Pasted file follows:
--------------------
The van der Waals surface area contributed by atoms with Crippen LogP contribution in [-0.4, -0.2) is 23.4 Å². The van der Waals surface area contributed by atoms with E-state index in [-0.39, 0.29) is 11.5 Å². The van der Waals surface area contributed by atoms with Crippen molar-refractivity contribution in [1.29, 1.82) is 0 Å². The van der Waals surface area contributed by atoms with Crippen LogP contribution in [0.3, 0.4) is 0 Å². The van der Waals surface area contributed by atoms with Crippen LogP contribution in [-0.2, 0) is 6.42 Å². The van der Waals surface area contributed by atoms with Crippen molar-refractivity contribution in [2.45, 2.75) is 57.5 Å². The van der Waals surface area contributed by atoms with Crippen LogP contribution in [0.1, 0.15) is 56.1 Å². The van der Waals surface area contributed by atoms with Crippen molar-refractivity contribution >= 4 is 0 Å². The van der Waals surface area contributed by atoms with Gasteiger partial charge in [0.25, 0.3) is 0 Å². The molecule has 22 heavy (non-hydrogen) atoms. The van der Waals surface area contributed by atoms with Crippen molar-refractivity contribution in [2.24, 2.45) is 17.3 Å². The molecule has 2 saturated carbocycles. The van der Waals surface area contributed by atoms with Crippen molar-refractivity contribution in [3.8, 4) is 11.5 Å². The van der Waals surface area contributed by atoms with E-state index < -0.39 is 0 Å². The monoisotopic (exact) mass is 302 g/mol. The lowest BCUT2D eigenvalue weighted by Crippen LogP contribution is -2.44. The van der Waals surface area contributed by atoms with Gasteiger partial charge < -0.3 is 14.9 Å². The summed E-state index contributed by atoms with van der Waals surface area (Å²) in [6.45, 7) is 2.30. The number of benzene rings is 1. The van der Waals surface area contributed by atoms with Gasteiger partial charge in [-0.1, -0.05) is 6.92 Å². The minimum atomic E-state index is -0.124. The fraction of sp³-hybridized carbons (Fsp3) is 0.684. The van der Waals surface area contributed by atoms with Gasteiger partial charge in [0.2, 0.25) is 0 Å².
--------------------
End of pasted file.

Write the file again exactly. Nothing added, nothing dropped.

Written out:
The van der Waals surface area contributed by atoms with Crippen LogP contribution in [-0.4, -0.2) is 23.4 Å². The van der Waals surface area contributed by atoms with E-state index in [-0.39, 0.29) is 11.5 Å². The van der Waals surface area contributed by atoms with Crippen molar-refractivity contribution in [1.29, 1.82) is 0 Å². The van der Waals surface area contributed by atoms with Crippen LogP contribution in [0.3, 0.4) is 0 Å². The van der Waals surface area contributed by atoms with Crippen LogP contribution in [-0.2, 0) is 6.42 Å². The van der Waals surface area contributed by atoms with Crippen molar-refractivity contribution in [2.45, 2.75) is 57.5 Å². The van der Waals surface area contributed by atoms with Crippen LogP contribution in [0.1, 0.15) is 56.1 Å². The van der Waals surface area contributed by atoms with Crippen molar-refractivity contribution >= 4 is 0 Å². The van der Waals surface area contributed by atoms with Gasteiger partial charge in [0.25, 0.3) is 0 Å². The molecule has 22 heavy (non-hydrogen) atoms. The van der Waals surface area contributed by atoms with Crippen molar-refractivity contribution in [2.24, 2.45) is 17.3 Å². The molecule has 2 saturated carbocycles. The van der Waals surface area contributed by atoms with Crippen molar-refractivity contribution in [3.8, 4) is 11.5 Å². The van der Waals surface area contributed by atoms with E-state index < -0.39 is 0 Å². The monoisotopic (exact) mass is 302 g/mol. The lowest BCUT2D eigenvalue weighted by Crippen LogP contribution is -2.44. The van der Waals surface area contributed by atoms with Gasteiger partial charge < -0.3 is 14.9 Å². The summed E-state index contributed by atoms with van der Waals surface area (Å²) in [6.45, 7) is 2.30. The number of benzene rings is 1. The van der Waals surface area contributed by atoms with Gasteiger partial charge in [-0.1, -0.05) is 6.92 Å². The minimum atomic E-state index is -0.124. The fraction of sp³-hybridized carbons (Fsp3) is 0.684. The van der Waals surface area contributed by atoms with Gasteiger partial charge in [0.2, 0.25) is 0 Å².